Epithelial-Myoepithelial Carcinoma

  • Joaquín J. García


Epithelial-myoepithelial carcinoma affects children and adults and presents at a mean age of approximately 60 years. Women are involved slightly more than men. The majority of cases involve major salivary glands, presenting as single or multiple masses. Most cases of epithelial-myoepithelial carcinoma behave as low- to intermediate-grade malignancies; however, a subset of cases with high-grade transformation (necrosis, elevated mitotic activity, and cytomorphologic atypia) are predisposed to recurrence, lymph node involvement, and distant metastasis. Epithelial-myoepithelial carcinoma may be well-circumscribed or infiltrative, comprised of multiple cell types (ductal and myoepithelial), and exhibit a variety of architectural patterns (cystic and solid) (Figs. 13.1, 13.2, 13.3, 13.4, 13.5, 13.6, 13.7, 13.8, 13.9, 13.10, 13.11, 13.12, 13.13, 13.14, 13.15, 13.16, 13.17, 13.18, 13.19, 13.20, 13.21, 13.22, 13.23, 13.24, 13.25, 13.26, 13.27, 13.28, 13.29, 13.30, 13.31, 13.32, 13.33, 13.34, 13.35 and 13.36).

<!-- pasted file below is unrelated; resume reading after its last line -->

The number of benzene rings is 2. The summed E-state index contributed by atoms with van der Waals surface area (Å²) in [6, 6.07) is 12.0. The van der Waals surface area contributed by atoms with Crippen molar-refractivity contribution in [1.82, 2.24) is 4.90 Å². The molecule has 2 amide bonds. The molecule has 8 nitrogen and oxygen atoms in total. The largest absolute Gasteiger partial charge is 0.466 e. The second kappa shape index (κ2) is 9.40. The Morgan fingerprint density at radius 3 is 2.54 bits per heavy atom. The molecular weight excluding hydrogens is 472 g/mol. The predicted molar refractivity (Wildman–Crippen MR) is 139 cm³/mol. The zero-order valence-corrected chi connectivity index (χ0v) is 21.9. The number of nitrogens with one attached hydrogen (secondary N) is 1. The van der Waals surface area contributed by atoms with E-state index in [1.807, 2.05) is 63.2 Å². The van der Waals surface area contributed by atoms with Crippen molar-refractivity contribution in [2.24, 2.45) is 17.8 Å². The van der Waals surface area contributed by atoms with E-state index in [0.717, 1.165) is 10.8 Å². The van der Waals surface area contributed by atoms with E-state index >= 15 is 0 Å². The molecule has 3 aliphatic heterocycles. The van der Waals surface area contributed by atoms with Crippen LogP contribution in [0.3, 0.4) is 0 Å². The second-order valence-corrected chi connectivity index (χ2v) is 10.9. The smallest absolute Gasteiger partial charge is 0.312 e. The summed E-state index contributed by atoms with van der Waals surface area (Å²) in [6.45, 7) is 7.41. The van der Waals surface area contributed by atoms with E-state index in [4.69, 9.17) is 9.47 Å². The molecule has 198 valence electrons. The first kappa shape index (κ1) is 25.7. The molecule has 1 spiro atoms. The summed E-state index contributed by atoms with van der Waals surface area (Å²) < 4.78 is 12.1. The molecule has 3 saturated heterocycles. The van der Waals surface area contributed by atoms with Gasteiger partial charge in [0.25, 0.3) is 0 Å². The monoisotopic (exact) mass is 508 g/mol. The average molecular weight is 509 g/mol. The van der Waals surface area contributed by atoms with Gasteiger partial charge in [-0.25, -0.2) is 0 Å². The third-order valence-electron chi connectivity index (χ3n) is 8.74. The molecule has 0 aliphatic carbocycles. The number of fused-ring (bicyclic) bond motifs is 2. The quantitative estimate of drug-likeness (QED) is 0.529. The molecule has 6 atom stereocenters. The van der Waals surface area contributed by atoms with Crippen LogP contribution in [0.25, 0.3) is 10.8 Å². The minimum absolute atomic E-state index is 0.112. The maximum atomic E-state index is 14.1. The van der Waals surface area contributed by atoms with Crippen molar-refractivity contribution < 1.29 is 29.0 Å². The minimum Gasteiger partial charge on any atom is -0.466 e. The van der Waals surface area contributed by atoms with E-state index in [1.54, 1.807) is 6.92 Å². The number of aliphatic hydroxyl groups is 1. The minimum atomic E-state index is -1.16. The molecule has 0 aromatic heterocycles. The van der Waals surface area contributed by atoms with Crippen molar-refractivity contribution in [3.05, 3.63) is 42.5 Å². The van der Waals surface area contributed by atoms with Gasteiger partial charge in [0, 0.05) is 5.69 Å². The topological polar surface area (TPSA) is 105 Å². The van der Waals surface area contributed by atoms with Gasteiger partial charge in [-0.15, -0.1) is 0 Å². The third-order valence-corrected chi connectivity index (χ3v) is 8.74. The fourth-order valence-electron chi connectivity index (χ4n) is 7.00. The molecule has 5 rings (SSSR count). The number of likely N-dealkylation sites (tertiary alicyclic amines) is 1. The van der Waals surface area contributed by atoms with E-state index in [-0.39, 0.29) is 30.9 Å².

Adenomyoepithelioma Clear cell adenocarcinoma Glycogen-rich adenocarcinoma Clear cell carcinoma 

Suggested Reading

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Copyright information

© Springer International Publishing AG, part of Springer Nature 2019

Authors and Affiliations

  • Joaquín J. García
    • 1
  1. 1.Mayo Clinic School of Medicine, Department of Laboratory Medicine & PathologyMayo Clinic RochesterRochesterUSA

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